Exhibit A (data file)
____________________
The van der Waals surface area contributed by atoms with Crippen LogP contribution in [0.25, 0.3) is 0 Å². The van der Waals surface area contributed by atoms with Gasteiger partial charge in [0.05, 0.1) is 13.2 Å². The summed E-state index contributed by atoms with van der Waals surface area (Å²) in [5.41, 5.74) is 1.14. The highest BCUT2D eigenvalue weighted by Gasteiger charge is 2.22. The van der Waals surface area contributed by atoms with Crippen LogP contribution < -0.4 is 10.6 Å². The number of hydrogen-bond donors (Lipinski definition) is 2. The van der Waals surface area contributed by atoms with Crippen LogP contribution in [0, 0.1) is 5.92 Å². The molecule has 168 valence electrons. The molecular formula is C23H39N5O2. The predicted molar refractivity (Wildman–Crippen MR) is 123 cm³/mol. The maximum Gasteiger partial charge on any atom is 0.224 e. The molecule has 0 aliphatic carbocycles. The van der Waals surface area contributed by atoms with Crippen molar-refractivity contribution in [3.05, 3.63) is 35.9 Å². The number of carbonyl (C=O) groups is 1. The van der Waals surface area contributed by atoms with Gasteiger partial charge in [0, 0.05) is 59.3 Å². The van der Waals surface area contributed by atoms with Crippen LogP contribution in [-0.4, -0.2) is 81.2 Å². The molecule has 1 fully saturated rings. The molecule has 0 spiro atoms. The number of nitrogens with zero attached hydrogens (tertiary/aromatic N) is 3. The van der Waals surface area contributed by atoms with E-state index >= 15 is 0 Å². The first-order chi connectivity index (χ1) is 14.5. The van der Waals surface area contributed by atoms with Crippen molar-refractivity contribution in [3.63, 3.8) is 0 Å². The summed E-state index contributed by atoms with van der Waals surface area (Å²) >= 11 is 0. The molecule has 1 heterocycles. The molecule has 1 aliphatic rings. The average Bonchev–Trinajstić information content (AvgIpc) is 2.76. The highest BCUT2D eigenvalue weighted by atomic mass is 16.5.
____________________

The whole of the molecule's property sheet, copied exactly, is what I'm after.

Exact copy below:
The van der Waals surface area contributed by atoms with Crippen LogP contribution in [0.25, 0.3) is 0 Å². The van der Waals surface area contributed by atoms with Gasteiger partial charge in [0.05, 0.1) is 13.2 Å². The summed E-state index contributed by atoms with van der Waals surface area (Å²) in [5.41, 5.74) is 1.14. The highest BCUT2D eigenvalue weighted by Gasteiger charge is 2.22. The van der Waals surface area contributed by atoms with Crippen LogP contribution < -0.4 is 10.6 Å². The number of hydrogen-bond donors (Lipinski definition) is 2. The van der Waals surface area contributed by atoms with Crippen LogP contribution in [0, 0.1) is 5.92 Å². The molecule has 168 valence electrons. The molecular formula is C23H39N5O2. The predicted molar refractivity (Wildman–Crippen MR) is 123 cm³/mol. The maximum Gasteiger partial charge on any atom is 0.224 e. The molecule has 0 aliphatic carbocycles. The van der Waals surface area contributed by atoms with Crippen molar-refractivity contribution in [3.05, 3.63) is 35.9 Å². The number of carbonyl (C=O) groups is 1. The van der Waals surface area contributed by atoms with Gasteiger partial charge in [0, 0.05) is 59.3 Å². The van der Waals surface area contributed by atoms with Crippen LogP contribution in [-0.4, -0.2) is 81.2 Å². The molecule has 1 fully saturated rings. The molecule has 0 spiro atoms. The number of nitrogens with zero attached hydrogens (tertiary/aromatic N) is 3. The van der Waals surface area contributed by atoms with E-state index >= 15 is 0 Å². The first-order chi connectivity index (χ1) is 14.5. The van der Waals surface area contributed by atoms with Crippen molar-refractivity contribution in [3.63, 3.8) is 0 Å². The summed E-state index contributed by atoms with van der Waals surface area (Å²) >= 11 is 0. The molecule has 1 heterocycles. The molecule has 1 aliphatic rings. The average Bonchev–Trinajstić information content (AvgIpc) is 2.76. The highest BCUT2D eigenvalue weighted by atomic mass is 16.5.